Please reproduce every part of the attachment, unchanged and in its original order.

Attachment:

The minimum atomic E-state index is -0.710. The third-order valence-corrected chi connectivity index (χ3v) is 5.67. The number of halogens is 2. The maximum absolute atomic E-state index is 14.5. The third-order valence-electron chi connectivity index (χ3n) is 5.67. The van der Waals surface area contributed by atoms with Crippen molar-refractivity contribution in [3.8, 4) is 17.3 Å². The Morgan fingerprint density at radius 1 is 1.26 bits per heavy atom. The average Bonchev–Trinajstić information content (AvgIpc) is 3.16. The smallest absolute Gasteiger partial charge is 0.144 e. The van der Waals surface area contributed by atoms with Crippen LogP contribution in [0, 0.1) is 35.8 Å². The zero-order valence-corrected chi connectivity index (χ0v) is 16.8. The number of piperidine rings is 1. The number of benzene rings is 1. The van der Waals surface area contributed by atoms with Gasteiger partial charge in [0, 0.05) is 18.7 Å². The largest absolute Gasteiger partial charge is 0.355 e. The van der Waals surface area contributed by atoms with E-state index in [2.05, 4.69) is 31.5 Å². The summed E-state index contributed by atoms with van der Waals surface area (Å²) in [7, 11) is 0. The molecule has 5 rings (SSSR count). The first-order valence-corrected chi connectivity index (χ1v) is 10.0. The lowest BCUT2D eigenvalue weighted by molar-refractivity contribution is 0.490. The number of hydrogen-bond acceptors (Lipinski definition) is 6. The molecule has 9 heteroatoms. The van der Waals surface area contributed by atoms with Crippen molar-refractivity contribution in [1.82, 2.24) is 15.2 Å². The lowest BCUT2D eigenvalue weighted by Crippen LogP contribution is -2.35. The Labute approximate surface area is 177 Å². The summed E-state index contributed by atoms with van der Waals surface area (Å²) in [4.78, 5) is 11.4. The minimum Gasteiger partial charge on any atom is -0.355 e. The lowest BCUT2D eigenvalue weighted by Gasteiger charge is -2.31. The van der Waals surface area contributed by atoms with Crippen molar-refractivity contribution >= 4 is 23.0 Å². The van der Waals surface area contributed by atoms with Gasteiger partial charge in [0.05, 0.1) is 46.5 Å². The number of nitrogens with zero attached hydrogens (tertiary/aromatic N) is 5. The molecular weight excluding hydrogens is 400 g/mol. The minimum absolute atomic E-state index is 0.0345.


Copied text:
The minimum atomic E-state index is -0.710. The third-order valence-corrected chi connectivity index (χ3v) is 5.67. The number of halogens is 2. The maximum absolute atomic E-state index is 14.5. The third-order valence-electron chi connectivity index (χ3n) is 5.67. The van der Waals surface area contributed by atoms with Crippen molar-refractivity contribution in [3.8, 4) is 17.3 Å². The Morgan fingerprint density at radius 1 is 1.26 bits per heavy atom. The average Bonchev–Trinajstić information content (AvgIpc) is 3.16. The smallest absolute Gasteiger partial charge is 0.144 e. The van der Waals surface area contributed by atoms with Crippen LogP contribution in [0, 0.1) is 35.8 Å². The zero-order valence-corrected chi connectivity index (χ0v) is 16.8. The number of piperidine rings is 1. The number of benzene rings is 1. The van der Waals surface area contributed by atoms with Gasteiger partial charge in [0, 0.05) is 18.7 Å². The largest absolute Gasteiger partial charge is 0.355 e. The van der Waals surface area contributed by atoms with E-state index in [2.05, 4.69) is 31.5 Å². The summed E-state index contributed by atoms with van der Waals surface area (Å²) in [7, 11) is 0. The molecule has 5 rings (SSSR count). The first-order valence-corrected chi connectivity index (χ1v) is 10.0. The lowest BCUT2D eigenvalue weighted by molar-refractivity contribution is 0.490. The number of hydrogen-bond acceptors (Lipinski definition) is 6. The molecule has 9 heteroatoms. The van der Waals surface area contributed by atoms with Crippen molar-refractivity contribution in [1.82, 2.24) is 15.2 Å². The lowest BCUT2D eigenvalue weighted by Crippen LogP contribution is -2.35. The Labute approximate surface area is 177 Å². The summed E-state index contributed by atoms with van der Waals surface area (Å²) in [4.78, 5) is 11.4. The minimum Gasteiger partial charge on any atom is -0.355 e. The lowest BCUT2D eigenvalue weighted by Gasteiger charge is -2.31. The van der Waals surface area contributed by atoms with Crippen molar-refractivity contribution >= 4 is 23.0 Å². The van der Waals surface area contributed by atoms with Gasteiger partial charge in [0.05, 0.1) is 46.5 Å². The number of nitrogens with zero attached hydrogens (tertiary/aromatic N) is 5. The molecular weight excluding hydrogens is 400 g/mol. The minimum absolute atomic E-state index is 0.0345.